There are many possibilities to earn money during your studies. You can find job ads on the “Schwarzes Brett” (notice board) on campus or on your university’s website. Knowing German can significantly increase your chances of finding a part-time job. Make sure to comply with the legal regulations stipulating how much you’re allowed to work.

Student drawing beer © Wenzel/DAAD
Student drawing beer.© Wenzel/DAAD

An ideal way to supplement your studies is to take a job at an institute, library, or other facilities at your university. Waiting on tables in cafés and pubs is a typical student job. Other students accompany visitors at trade fairs, work as delivery drivers or cycle couriers, or take on odd jobs cleaning, babysitting, working in copy shops, etc. Your chances of finding a job will increase significantly if you know how to speak German.

As you begin looking for a job, check out the “Schwarze Bretter” which are large notice boards with lots of information, centrally located at the university, libraries or supermarkets. There are job-finding services for students at many universities as well. For more information, contact your Studentenwerk or the Federal Employment Agency in your city.

Student at a copier © DAAD

Student at a copier.© DAAD

How much you earn in a part-time job largely depends on your prior knowledge, the region, and the branch, in which you’d like to work. In larger, more expensive cities like Munich, Hamburg or Cologne, you can earn more money, but you also have to pay more for rent and food. While cashiers in the supermarket or at fast-food restaurants earn around six euros per hour, you can make up to ten euros per hour working in an office or as a promoter. Whatever you decide to do, remember that it’s almost impossible to earn your living with a part-time job during your studies!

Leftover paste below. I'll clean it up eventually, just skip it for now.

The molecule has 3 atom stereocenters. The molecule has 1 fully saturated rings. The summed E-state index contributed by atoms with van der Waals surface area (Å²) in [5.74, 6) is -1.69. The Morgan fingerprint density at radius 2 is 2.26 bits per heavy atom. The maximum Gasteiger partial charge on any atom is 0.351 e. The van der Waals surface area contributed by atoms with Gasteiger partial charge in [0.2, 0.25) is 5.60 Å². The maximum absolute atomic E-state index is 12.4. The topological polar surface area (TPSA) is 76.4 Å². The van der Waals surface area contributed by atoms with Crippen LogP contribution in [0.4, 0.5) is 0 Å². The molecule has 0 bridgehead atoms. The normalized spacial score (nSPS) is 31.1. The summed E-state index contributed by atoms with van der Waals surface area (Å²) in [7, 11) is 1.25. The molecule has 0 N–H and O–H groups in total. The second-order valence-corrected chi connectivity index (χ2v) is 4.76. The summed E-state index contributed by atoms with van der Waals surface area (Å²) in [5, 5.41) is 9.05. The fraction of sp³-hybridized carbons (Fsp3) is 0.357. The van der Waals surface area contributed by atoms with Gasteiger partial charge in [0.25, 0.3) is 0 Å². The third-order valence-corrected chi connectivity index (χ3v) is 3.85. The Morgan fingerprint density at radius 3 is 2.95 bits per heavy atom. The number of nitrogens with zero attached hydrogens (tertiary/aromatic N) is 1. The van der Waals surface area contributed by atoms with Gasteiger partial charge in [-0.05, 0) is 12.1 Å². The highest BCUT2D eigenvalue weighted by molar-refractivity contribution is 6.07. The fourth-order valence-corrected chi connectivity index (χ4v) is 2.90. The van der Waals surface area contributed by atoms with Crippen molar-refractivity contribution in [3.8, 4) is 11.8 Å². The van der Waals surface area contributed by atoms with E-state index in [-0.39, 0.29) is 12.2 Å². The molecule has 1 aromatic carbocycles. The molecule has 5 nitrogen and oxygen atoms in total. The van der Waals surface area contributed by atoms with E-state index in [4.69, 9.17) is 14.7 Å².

There are legal regulations that stipulate how long international students like yourself are allowed to work. The rules vary depending on your country of origin.

  1. If you come from one of the following countries:

Austria, Belgium, Bulgaria, Cyprus, Czech Republic, Denmark, Estonia, Finland, France, Greece, Hungary, Iceland, Ireland, Italy, Latvia, Liechtenstein, Lithuania, Luxembourg, Malta, Netherlands, Norway, Poland, Portugal, Romania, Sweden, Switzerland, Slovakia, Slovenia, Spain or the United Kingdom

► You are allowed to work as much as you wish without a work permit. However, like German students, the amount may not exceed 20 hours per week. Otherwise, you are required to pay into the German social security system.

Bildergebnis für black workers
Student working in an office.

  1. If you come from a different country►Then you may work 120 full days or 240 half days per year. If you take a job as a student assistant or research assistant at the university, it’s usually no problem to exceed the 120-day limit. However, you are obliged to inform the Alien Registration Office if you do.

The employment laws pertaining to international students are very stringent. If you violate them, you could be expelled from the country!


If you complete an internship during the semester break, it’s considered “normal” work – even if it’s unpaid. Every day of your internship is subtracted from your 120-day credit balance. However, an internship is not regarded as regular employment if it is required by your degree program (mandatory internship).


NB: Credits are given to the source of the information. Here is the link below:

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